TAP adds to a number of gas infrastructure projects that were recently commissioned to link Europe with external suppliers. That includes Gazprom’s 31.5bn m3/yr TurkStream project which brings gas from Russia to Turkey and the Balkans. The 2.6bn m3/yr Balticconnector linking Finland with Estonia and the Baltic gas market is a smaller but still significant project, given the size of the market. That was also commissioned last year.

Meanwhile, the 2.6bn m3/yr Krk regasification terminal in Croatia became operational at the beginning of 2021. Other countries in eastern Europe including Ukraine may get access to more LNG – for example from Greece’s Revithoussa LNG terminal – once the EU-backed 3bn m3/yr Gas Interconnector Greece-Bulgaria pipeline is up and running, possibly by the end of the year. Moreover, Poland will start importing piped Norwegian gas via Denmark in October next year through the 10bn m3/yr Baltic Pipe. To this end, the soon-to-be-completed Gas Interconnection-Poland-Lithuania (GIPL) will enable Poland to export some of this gas to the Baltic market.

Europe may need these additional import routes. Gas is expected to defend its market share in the energy mix at least until 2030, although demand could decline slightly, according to various forecasts. The coal phase-out – and in some countries a nuclear phase out – are some of the supportive factors for gas demand.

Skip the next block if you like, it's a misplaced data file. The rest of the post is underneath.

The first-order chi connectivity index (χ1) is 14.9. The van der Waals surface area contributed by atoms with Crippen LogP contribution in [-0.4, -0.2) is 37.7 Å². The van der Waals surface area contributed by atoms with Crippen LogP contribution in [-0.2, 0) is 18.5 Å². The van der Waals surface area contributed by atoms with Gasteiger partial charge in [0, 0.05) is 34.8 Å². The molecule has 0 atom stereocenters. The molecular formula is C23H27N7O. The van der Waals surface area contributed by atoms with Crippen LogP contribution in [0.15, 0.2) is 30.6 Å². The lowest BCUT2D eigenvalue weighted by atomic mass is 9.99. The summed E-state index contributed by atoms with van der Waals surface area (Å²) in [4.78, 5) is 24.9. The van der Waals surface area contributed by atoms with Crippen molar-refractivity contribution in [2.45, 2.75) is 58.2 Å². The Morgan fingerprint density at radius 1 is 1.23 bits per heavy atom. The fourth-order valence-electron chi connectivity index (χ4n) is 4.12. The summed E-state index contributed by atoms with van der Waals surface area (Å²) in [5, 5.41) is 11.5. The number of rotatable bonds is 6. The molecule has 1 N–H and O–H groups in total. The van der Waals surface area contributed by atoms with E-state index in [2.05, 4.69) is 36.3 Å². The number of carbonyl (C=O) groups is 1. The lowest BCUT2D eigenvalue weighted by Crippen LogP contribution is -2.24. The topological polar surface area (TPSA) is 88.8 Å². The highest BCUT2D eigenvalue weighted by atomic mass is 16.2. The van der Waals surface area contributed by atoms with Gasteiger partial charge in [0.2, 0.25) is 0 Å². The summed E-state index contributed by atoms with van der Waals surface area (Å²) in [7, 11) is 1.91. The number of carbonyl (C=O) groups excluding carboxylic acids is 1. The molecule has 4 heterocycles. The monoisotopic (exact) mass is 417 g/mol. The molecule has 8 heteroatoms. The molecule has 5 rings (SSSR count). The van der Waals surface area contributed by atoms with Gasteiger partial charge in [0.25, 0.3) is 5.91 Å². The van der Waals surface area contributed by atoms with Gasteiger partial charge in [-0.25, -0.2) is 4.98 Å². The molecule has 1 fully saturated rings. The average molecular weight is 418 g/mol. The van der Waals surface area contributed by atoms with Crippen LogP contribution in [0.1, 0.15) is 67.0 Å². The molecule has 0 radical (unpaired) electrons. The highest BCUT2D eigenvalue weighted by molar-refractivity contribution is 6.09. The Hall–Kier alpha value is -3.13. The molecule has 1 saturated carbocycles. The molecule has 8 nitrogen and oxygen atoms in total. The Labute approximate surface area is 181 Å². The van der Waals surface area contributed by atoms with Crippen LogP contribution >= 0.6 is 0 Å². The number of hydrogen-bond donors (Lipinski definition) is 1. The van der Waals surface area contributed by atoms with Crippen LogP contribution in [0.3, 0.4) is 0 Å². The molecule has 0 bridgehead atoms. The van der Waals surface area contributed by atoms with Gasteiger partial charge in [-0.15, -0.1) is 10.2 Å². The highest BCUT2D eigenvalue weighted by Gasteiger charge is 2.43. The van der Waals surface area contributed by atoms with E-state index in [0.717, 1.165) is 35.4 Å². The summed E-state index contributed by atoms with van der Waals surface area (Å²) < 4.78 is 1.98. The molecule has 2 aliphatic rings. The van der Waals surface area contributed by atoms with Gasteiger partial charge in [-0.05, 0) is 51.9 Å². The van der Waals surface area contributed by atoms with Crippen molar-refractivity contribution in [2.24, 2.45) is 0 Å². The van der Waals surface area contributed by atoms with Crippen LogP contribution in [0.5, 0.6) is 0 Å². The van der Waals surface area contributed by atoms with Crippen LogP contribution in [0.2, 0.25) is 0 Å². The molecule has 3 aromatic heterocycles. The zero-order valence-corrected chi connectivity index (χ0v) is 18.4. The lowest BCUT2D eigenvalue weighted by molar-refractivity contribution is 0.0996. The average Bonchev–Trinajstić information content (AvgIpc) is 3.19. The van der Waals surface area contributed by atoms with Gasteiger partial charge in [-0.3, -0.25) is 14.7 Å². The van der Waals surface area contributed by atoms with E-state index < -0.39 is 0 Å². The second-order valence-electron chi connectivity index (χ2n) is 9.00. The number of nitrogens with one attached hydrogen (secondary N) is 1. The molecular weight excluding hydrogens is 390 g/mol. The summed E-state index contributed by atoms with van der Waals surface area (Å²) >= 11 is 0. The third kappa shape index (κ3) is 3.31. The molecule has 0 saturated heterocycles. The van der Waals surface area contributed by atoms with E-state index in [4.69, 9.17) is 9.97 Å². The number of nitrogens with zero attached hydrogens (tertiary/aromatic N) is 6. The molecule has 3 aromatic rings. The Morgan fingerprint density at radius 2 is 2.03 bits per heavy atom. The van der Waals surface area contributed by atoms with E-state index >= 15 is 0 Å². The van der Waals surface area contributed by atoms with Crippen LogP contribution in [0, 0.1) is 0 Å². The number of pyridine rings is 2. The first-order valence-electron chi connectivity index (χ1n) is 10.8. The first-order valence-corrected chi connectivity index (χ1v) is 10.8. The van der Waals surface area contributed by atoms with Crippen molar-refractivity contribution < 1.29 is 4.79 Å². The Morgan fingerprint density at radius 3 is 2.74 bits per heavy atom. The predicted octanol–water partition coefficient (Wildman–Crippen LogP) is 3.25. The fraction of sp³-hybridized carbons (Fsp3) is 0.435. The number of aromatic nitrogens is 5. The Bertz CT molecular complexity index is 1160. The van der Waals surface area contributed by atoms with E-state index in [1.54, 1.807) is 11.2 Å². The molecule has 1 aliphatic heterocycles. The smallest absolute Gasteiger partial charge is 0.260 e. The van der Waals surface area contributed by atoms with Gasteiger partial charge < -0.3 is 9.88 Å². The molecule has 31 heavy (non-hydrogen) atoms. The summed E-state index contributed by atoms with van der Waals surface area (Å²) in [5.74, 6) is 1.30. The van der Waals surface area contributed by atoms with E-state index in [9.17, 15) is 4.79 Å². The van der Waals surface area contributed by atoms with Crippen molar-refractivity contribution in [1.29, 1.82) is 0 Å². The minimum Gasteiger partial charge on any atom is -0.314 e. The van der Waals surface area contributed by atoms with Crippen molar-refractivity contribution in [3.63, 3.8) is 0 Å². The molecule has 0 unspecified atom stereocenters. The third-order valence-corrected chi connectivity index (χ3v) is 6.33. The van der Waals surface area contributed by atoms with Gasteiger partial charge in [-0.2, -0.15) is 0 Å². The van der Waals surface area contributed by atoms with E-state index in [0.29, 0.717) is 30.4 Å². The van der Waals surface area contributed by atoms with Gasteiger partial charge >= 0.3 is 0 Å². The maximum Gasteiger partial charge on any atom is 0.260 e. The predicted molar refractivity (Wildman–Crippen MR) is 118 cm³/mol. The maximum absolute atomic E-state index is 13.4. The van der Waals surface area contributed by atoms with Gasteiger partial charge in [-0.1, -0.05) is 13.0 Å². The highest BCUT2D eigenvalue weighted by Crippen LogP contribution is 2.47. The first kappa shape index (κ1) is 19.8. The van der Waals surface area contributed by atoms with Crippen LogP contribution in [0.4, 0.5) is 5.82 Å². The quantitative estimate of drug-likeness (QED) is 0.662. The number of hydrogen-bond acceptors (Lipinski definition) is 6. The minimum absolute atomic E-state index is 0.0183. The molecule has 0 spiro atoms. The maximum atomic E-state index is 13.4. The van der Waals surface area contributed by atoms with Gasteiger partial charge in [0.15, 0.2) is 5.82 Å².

“Import needs are strong and will remain very strong,” the chief economist at French think-tank Cedigaz Armelle Lecarpentier told European Gas Dialogues, a series of webinars hosted by Natural Gas World in early March.

“Europe benefits from liquid hubs, strong capacity of underground storage and diversity of gas supply sources with a large amount of pipeline gas imports and also large quantities of LNG imports,” she added.

LNG key for competition

Europe’s LNG import terminals – which now total 23 including three in the UK – have enabled suppliers such as the US to gain market share. LNG imports dropped sharply in 2020 owing to lower demand caused by the Covid-19 pandemic. Prices at European hubs did not support US imports as the bloc’s gas demand declined by almost 4% year-on-year in 2020, according to Cedigaz. However, LNG imports have started rising again in line with an economic recovery and the drop in prices in Asia.